The actions your phone can trigger could be as simple as putting your phone into Do Not Disturb mode while on the Pixel stand, or even telling your device to turn the screen off if it detects darkness. Many of the actions the Pixel Stand enables play into Google’s Digital Wellbeing initiative, and I think it’s a brilliant use of a wireless charger. The Stand encourages you to leave your phone on the Stand while still remaining useful.
In its default state, the Pixel Stand will show the time alongside your notifications and a new interface for Google Assistant. You can press the Assistant button to trigger voice actions, but Google would prefer that you use the “Hey Google” hotword to start talking instead. There’s a reason the Pixel 3 has front-facing speakers — it transforms into a Google Home.
You can ask the Assistant to tell you about your day, which will do things like read the news and let you know when you should leave for work. You can also take advantage of the Assistant’s Routines feature to trigger other aspects of your smart home like starting up a smart coffee maker or turning on your lights. Routines is an extremely powerful feature, and it’s nice being able to automate things from the comfort of your bed.
Another action Google has introduced with the Pixel Stand is Photo Frame. This action uses your Pixel 3 as a digital frame of sorts, parsing through your Google Photos albums much like the Chromecast can do. It can also use some AI smarts to automatically select the best images from your library, and it works shockingly well. I don’t have my Photos library sorted at all, and it’s filled with random device photos and screenshots from benchmarking phones. To my surprise, Photo Frame mostly picked the photos I shot with my actual mirrorless camera, as well as the best images I’ve shot with phones, and primarily showed me images of people smiling.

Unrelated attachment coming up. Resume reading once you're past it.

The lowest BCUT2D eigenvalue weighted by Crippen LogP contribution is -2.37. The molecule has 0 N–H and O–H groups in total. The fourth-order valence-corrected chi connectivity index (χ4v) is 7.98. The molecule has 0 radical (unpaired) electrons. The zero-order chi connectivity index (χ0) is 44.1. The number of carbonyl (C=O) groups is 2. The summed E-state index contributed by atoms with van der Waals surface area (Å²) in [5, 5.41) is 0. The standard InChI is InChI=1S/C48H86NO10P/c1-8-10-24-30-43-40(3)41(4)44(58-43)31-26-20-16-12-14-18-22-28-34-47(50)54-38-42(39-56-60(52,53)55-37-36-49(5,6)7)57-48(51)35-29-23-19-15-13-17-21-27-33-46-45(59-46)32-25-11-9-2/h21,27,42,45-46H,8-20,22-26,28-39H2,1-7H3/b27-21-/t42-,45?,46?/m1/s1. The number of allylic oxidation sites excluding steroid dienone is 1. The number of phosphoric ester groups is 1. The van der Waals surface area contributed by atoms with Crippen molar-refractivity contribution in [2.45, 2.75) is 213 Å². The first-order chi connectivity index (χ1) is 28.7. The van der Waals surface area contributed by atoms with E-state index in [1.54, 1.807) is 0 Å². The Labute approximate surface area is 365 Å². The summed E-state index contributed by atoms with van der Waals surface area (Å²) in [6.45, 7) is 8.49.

Google is also introducing a new feature called Sunrise Alarm. This uses the OLED display on your Pixel 3 to slowly raise the brightness of the screen with a solid color, ambiently waking your body even if it doesn’t jolt you awake. The process starts 15 minutes before your actual alarm is set to go off, and if you’re lucky, it might help you wake up without the need for a loud and annoying alarm clock. If you do reach the point where your actual alarm goes off, you should be more prepared to wake up and feel better during the morning — at least in theory. This feature hasn’t launched yet, but we’re excited to test it out as soon as it hits devices later this month.
Why it’s amazing
From the outside, the Pixel Stand looks like a wireless charger with a few extra features. When you combine those features with the power of Google’s Assistant, you start to see where this accessory brings a massive amount of value.
Google doesn’t care about its hardware as much as it cares about making the Assistant a part of your life. The more vessels the Assistant can live in the better, and Google is developing more innovative ways to get the Assistant into the products we use on a daily basis.
The whole point of the Assistant is to exist all around you. Whether that’s through a Google Home, Google Assistant-enabled headphones, a Smart Display, or even your phone, Google wants you to have access to the Assistant wherever you are. Why are Google Home Mini and Google Home Hub so affordable? Google wants the Assistant to be in every room of your home.